California's drive for decarbonization has placed the [California] ISO on the leading edge of the energy storage revolution. [. . .] Energy storage is going to play a critical role in maintaining reliability and providing essential grid services.
California leads the nation in electricity generation from all renewable resources combined. Its deserts are home to vast utility-scale solar farms and the largest single wind energy project in the United States (also the third largest in the world). Since 2017, over half of California’s electricity produced is from renewable resources. California’s power grid is overseen by the non-profit California Independent System Operator (CAISO), which has stated a need to dramatically expand the state’s energy storage capacity to stabilize the energy system and facilitate the transition to a carbon free future.
14,106 MW of utility-scale solar farms are currently operating in California, according to the California Independent System Operator (CAISO).
Small-scale, customer-sited facilities provide an additional almost 11,000 MW of solar capacity.
In 2019, California produced two-fifths of the total solar electricity generation in the nation, the U.S. Energy Information Administration (EIA) reports.
CAISO plans to add an additional 1,600 MW of utility-scale solar capacity in 2021.
California has more than 6,950 MW of installed wind generating capacity installed, CAISO reports.
CAISO plans to add 400 MW of onshore wind capacity in 2021.
Including traditional pumped-hydro facilities, California had 4,200 MW of energy storage capacity in 2019 according to CASIO.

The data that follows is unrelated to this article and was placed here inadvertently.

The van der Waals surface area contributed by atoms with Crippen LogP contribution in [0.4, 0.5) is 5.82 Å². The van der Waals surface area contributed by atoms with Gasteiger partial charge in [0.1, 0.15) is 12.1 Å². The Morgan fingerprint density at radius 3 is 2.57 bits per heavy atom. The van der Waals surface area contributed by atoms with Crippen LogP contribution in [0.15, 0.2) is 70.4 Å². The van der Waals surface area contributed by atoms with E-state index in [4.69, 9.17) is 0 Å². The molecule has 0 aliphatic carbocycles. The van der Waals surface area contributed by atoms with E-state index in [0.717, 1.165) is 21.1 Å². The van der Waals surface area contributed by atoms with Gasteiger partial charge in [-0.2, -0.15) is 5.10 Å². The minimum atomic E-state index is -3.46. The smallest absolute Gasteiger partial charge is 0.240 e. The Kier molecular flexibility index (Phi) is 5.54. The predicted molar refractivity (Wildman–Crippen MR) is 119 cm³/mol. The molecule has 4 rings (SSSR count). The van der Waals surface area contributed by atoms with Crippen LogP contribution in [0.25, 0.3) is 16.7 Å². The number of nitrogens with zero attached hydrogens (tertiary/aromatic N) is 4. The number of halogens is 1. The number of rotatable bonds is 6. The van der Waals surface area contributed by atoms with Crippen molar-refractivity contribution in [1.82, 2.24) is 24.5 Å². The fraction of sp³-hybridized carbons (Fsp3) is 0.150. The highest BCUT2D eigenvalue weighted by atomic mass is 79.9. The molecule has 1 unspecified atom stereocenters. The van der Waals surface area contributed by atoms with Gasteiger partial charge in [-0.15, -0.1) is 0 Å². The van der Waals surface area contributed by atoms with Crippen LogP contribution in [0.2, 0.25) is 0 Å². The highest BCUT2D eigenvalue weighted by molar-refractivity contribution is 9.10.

California is expected to add 1,700 MW of battery capacity to the grid in 2021.
Generation-1 resource estimate
Peak system load
Pre-planning phase of development
The Need for Storage
During the middle of the day when the sun is shining and the wind is blowing, California’s renewable resources can produce more energy than is needed. During these periods of surplus energy, CAISO is forced to reduce the production of energy from renewable sources. Through long-duration energy storage solutions like Quidnet Energy’s innovative Geomechanical Pumped Storage (GPS) technology, these wasted resources can be retained and the power made available after the sun has set and solar farm production has stopped for the evening.
A report released in March 2021 by California’s Air Resources Board, Energy Commission, and Public Utilities Commission – three state agencies that regulate climate and energy issues – concluded that an additional 48,800 MW of energy storage will be necessary by 2045 to meet the state’s ambitious climate goals.
Quidnet is using established technologies in a new way to make long-duration energy storage a reality in California and other parts of the nation. We are developing and deploying energy storage using the science of geomechanics and time-tested pumped-storage hydropower technology. Our system is modular, scalable, and terrain-independent. Compared to gas peaking plants and alternative storage systems, Quidnet’s GPS solution offers significant structural cost advantages and a lower per-megawatt installed cost. We’re reliable and ready, with equipment provided and serviced by mature suppliers from well-established industries.